I am trying to calculate how many samples I need for an ANOVA with 2 groups, effect size of 0.3, significance of 0.05 and power of 0.8.

'''pwr.anova.test(k=2, f=.4, sig.level =.05, power =.8)

Balanced one-way analysis of variance power calculation

          k = 2
          n = 44.58577
          f = 0.3
  sig.level = 0.05
      power = 0.8

NOTE: n is number in each group.'''

I tried different effect sizes and when I increase the effect size, 'n' decreases, whereas I would expect that more samples would be required to achieve a greater effect size? I'm confused...am I missing something here?

  • $\begingroup$ When the effect size is huge, how many samples do you really need to see it?? $\endgroup$
    – whuber
    Mar 4, 2020 at 17:01

1 Answer 1


I think you may be confused about some concepts:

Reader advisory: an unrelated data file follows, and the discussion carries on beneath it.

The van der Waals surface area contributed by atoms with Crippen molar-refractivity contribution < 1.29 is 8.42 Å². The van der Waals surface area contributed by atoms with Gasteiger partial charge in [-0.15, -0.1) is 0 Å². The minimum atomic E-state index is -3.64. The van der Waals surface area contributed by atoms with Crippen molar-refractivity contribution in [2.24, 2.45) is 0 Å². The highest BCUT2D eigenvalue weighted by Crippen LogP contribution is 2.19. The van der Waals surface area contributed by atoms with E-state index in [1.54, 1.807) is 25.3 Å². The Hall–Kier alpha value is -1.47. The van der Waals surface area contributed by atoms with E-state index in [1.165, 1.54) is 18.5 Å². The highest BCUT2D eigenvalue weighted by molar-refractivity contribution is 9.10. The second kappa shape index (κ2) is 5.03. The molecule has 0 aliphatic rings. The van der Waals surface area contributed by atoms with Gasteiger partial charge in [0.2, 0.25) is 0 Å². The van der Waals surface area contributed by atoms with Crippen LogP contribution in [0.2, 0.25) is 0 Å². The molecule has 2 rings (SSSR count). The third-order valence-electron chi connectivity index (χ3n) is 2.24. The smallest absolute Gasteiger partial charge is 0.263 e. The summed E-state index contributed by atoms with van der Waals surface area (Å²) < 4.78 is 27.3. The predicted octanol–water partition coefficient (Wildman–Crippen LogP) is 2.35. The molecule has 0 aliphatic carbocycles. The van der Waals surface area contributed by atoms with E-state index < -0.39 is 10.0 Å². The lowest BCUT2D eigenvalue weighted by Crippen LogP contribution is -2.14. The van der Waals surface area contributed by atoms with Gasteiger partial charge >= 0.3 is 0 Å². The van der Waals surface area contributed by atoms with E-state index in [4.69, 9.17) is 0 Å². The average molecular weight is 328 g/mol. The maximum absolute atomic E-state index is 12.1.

• The effect size is a (standardized) measure of the magnitude of the phenomenon that you are investigating - in other words, it is a property of the world, not of the statistical test, so it does not change if you increase or decrease your sample size.
  • The statistical power is instead a property of the statistical test: specifically it is the probability that such a test would reject the null hypothesis if performed in an hypothetical world in which the alternative hypothesis is true. Thus, increasing the sample size does achieve a larger statistical power.

In your code you are telling R to calculate the smallest sample size such that your test achieve a statistical power of 80%, assuming that the effect you are investigating is real and has the specified effect size. It follows that if you increase the effect size, then the sample size necessary to achieve 80% power decreases.

  • $\begingroup$ Thank you for your response, I was getting confused, now I understand! $\endgroup$
    – user134543
    Mar 6, 2020 at 10:31
  • $\begingroup$ You're welcome. Please mark the answer as accepted if it cleared up your doubts. $\endgroup$
    – matteo
    Mar 27, 2020 at 9:21

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